By Jonathan Charles | Aug 27, 2012 10:08 AM EDT
The internal hardware of Wii U is a mystery, likely to intensify as the launch of Nintendo's next-generation console approaches. The project lead at Sumo Digital, developers of Sonic and All-Stars Racing Transformed, said he is surprised by the console's capabilities.
"There are always surprises and unexpected challenges when you develop on a new console. When we first got our hands on the kit, the first surprise was the capability of the GPU. We'd been worried that we might need to re-engineer all the effects and shaders in the game, but they worked just fine," Producer Steve Lycett revealed to Official Nintendo Magazine on Aug. 24.
Sonic and All-Stars Racing Transformed is the sequel to Sonic & Sega All-Stars Racing, the well-received kart racer from Sumo Digital. Its sequel is based around vehicles transforming into cars, boats, and planes, depending on the environment. Vehicles have a unique set of physics, so driving on water will not be like driving a car in Mario Kart 7.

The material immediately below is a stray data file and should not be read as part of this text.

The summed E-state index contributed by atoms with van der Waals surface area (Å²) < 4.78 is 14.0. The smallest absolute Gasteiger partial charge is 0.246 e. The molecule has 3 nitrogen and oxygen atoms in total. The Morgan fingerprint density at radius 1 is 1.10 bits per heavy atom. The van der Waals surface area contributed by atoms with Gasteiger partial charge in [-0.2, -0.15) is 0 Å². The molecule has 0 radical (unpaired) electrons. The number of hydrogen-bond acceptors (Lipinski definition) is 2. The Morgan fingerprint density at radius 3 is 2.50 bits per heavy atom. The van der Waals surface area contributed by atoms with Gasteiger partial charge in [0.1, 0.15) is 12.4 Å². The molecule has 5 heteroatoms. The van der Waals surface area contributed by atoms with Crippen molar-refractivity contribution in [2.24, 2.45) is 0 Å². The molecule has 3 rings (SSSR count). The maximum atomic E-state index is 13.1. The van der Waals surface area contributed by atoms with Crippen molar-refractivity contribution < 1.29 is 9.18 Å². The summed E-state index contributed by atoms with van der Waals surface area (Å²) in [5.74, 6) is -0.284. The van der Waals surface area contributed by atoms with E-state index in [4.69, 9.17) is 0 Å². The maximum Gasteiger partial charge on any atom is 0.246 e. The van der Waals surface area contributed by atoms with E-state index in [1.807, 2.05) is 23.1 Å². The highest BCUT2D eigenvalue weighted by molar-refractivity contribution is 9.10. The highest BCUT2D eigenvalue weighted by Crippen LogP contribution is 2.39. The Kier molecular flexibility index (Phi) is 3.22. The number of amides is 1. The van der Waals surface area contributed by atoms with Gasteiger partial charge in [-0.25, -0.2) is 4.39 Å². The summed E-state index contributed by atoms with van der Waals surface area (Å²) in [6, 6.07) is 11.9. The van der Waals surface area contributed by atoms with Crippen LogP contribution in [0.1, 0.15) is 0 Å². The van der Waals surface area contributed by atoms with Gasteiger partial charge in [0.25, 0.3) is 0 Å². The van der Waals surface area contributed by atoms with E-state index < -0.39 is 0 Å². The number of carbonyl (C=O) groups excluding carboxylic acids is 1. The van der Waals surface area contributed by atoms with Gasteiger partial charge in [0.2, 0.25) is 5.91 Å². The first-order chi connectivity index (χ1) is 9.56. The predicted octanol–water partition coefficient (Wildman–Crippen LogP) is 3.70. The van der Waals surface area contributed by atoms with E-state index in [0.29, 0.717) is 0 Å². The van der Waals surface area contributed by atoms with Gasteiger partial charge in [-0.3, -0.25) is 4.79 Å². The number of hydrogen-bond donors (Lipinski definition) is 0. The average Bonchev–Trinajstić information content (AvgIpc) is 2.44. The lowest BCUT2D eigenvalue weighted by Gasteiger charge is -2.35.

Lycett added Wii U is on-level with current HD platforms, perhaps hinting towards PC, and claimed that Wii U includes "way more" memory allowing "less compression on elements and textures, so it will all look lovely and shiny".
Nintendo aims to bring third-party developers on board with Wii U, so that will mean its specs probably have to be comparable to current consoles. Microsoft's Xbox 360 is weaker than the PlayStation 3, yet it manages to dominate third-party titles with timed exclusives for downloadable content (Skyrim's Dawnguard expansion for example). The Cell architecture in the PlayStation 3 is apparently a problem for developers, as Bethesda found out with Skyrim.
Nintendo is holding an event Sept. 13 in New York, at which it is expected to reveal a price and launch date for the Wii U, so it may announce additional details on internal hardware. The real indicator will be how the games look, and thus far titles like Pikmin 3 look a step up from Wii.
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